View Full Version : Ethernet/USB Crossover cable Tutorial
10-02-2006, 11:18 AM
I wish to create a tried and tested tutorial here for transferring files between 2 pc's using a Crossover Cable, my experiment did not work so if anyone has crossover cable it would be great if you could post the step by instructions here please for all to benefit?
We do know so far how to identify a crossover [Ethernet] cable both from this posted by Elliot
hold both connectors in the same position if it is a straight thru cable wires will be in the same order on each connector.
and this from BlackMirror
or this one may be best here
10-02-2006, 11:19 AM
I tried this set of instructions, came close but could not get it to work on my end:
firstly you'll need to make sure that you have a Crossover cable and not a straight through cable.
to check which cable you have, check the connectors at both ends, the straight through cable will have all 8 wires in same sequence at both ends, and the crossover cable will have 1 interchanged with 3 and 2 interchanged with 6 on one end.
after resolving the crossover cable issue, connect the cable to both PC's ethernet socket. and start up windows. in both PCs go to Start > Control Panel > Network Connections > "Ur Network Card's Properties", and then double click 'TCP/IP settings', then in the addresses field, type 192.168.1.xx (xx can be any number from 1 to 254, both PCs must have different xx numbers), enter the subnet mask to 255.255.255.0, and then click OK/FINISH/CLOSE/whatever the window has, and then go to the properties of 'My Computer' and in one the tabs you'll see your computer's Group name, type in your group name (can be anything, i.e. homeLAN, myLAN, WORKGROUP, MSHOME) and make sure the other PC has the same group name.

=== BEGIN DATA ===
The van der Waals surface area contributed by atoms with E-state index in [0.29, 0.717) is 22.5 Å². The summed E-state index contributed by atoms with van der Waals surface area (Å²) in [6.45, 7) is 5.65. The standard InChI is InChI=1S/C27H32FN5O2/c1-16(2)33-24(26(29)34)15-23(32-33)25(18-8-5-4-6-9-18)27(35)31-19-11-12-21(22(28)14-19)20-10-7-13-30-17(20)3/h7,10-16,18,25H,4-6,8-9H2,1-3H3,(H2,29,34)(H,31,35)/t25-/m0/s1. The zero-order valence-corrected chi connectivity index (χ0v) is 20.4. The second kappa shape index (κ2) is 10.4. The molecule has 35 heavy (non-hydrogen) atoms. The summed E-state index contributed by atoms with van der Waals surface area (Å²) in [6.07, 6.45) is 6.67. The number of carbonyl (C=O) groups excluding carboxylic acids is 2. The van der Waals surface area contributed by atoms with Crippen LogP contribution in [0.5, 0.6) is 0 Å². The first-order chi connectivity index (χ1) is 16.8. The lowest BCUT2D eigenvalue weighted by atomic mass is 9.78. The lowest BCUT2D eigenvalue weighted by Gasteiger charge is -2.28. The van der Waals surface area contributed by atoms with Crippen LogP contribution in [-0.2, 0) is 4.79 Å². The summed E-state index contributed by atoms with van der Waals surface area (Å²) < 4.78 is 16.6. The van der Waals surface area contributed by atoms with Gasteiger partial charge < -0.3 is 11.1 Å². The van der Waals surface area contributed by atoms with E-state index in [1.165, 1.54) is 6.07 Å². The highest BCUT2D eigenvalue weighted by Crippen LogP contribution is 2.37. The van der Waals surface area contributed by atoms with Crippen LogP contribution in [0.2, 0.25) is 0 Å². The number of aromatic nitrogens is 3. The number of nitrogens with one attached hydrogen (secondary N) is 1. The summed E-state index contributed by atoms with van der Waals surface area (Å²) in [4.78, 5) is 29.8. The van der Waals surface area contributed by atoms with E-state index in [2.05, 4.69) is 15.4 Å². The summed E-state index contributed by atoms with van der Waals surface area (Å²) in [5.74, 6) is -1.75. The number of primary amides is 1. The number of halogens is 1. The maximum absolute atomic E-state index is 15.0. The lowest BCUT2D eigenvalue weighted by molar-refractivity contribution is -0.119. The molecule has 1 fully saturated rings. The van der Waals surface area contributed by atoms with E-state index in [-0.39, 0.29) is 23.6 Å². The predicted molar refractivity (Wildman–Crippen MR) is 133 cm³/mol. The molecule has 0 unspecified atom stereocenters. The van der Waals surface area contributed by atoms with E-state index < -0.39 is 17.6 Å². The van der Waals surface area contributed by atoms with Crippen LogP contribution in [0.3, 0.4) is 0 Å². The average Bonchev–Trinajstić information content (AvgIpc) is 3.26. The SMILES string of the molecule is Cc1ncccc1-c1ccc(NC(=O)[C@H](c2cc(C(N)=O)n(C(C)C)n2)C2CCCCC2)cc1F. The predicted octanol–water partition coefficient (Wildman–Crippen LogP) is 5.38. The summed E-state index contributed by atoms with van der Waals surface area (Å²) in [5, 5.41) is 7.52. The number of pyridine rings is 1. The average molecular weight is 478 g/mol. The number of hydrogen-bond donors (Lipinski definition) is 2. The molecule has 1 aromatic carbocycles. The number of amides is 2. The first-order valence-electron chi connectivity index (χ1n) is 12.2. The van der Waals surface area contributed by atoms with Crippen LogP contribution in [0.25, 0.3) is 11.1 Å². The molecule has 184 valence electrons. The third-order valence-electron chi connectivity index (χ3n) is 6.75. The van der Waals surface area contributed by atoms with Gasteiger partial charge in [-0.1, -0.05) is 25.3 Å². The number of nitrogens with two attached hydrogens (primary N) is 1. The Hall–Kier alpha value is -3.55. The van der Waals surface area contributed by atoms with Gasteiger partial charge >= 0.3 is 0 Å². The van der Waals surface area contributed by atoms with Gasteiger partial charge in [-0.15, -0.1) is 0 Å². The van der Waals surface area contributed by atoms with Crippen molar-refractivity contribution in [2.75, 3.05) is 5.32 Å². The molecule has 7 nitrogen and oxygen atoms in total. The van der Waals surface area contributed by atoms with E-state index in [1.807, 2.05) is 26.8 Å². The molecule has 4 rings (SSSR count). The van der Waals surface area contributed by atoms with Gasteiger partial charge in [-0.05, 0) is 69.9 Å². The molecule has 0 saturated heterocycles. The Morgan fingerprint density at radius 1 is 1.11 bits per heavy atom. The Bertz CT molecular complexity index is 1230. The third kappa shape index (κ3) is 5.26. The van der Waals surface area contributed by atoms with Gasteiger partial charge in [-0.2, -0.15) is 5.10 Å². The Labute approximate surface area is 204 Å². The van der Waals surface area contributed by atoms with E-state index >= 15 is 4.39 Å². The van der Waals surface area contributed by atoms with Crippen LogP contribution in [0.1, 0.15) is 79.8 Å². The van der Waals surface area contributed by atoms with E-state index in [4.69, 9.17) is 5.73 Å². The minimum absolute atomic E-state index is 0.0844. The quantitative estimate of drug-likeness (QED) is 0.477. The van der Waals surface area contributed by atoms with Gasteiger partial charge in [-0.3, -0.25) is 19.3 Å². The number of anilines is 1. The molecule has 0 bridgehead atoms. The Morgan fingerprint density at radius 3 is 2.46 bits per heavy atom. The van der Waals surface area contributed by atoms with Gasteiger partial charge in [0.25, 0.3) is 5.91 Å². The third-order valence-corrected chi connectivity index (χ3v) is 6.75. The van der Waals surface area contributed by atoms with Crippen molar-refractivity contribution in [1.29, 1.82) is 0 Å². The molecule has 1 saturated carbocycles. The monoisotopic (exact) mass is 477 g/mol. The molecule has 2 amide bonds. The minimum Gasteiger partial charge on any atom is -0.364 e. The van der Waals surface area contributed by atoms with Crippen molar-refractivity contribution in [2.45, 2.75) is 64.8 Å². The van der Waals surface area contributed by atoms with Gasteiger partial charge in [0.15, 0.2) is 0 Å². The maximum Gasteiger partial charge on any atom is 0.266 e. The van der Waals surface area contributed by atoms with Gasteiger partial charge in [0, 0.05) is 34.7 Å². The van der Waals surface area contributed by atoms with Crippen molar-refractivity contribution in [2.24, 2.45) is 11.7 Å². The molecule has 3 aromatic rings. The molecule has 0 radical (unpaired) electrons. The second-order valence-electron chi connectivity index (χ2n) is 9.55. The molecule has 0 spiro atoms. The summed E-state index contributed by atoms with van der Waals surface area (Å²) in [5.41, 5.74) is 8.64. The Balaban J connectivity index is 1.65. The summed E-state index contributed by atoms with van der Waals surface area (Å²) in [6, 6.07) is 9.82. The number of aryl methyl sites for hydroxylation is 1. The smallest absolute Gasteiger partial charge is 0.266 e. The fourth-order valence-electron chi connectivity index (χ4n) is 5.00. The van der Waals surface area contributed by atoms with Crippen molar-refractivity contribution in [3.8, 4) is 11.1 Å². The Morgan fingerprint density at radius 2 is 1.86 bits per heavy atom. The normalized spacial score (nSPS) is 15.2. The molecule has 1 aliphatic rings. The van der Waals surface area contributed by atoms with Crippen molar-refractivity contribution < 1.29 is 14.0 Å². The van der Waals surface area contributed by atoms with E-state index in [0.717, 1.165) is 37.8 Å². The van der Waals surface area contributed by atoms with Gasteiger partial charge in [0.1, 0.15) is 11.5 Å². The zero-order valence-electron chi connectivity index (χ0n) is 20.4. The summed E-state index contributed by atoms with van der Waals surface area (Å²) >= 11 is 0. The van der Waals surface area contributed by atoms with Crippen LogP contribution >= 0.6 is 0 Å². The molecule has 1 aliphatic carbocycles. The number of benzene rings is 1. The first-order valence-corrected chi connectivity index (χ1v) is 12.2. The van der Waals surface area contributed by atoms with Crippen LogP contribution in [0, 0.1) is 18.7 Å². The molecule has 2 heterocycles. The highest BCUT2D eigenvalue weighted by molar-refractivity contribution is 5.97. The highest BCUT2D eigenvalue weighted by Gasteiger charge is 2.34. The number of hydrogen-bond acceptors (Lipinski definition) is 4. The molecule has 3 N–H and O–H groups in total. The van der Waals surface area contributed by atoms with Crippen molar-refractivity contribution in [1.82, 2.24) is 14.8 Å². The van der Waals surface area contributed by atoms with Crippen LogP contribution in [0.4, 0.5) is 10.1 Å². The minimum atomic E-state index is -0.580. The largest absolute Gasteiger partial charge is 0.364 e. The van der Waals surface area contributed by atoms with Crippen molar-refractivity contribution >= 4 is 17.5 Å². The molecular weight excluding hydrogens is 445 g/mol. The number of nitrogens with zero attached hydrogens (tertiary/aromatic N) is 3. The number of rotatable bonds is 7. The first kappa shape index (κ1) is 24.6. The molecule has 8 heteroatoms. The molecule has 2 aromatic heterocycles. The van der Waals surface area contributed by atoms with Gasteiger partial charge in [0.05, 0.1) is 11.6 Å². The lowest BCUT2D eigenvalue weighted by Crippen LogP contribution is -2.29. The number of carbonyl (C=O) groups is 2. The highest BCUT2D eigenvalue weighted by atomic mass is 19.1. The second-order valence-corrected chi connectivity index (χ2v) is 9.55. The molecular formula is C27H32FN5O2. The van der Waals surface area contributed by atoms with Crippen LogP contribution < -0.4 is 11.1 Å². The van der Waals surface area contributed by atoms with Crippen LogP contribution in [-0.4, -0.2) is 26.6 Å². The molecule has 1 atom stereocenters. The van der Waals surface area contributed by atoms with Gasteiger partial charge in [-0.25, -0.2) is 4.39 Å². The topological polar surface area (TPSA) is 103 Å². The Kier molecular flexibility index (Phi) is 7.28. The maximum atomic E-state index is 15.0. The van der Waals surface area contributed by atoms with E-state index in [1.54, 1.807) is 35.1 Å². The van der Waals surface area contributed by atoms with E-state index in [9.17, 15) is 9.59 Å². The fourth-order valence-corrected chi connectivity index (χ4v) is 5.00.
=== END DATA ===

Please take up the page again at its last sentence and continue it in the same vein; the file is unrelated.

then open My Network places and click Show Computers in my Work Group. at this point (after waiting for a few seconds) you should see the computer name of your PC and the other PC which you configured.
make shared folders on both PCs, and you'll be able to see those shared folders in the my network places > 'that pcs name'
any file in that shared folder will be accessable to the other PC. in order to make shared folder's writable, you'll have to write the 'write access' check box when sharing a folder (from folder's properties)
10-02-2006, 12:46 PM
A couple other missed steps:
Start/Control Panel/Folder Settings/View tab, check box for Simple File sharing , otherwise, on NTFS you will need a common user on both machines to enable PERMISSIONS and be able to read/write to move files. You may have to edit those permissions in SHARING and SECURITY tab of the shared folder to ensure that read and write are both enabled.
Firewall: if using a third party firewall, enter the IPs of each computer in the Trusted Zone or whatever they call it so they can see and talk to each other. otherwise they may be blocked.
Or, since this is strictly computer to computer, disable the firewall.
10-12-2006, 07:16 PM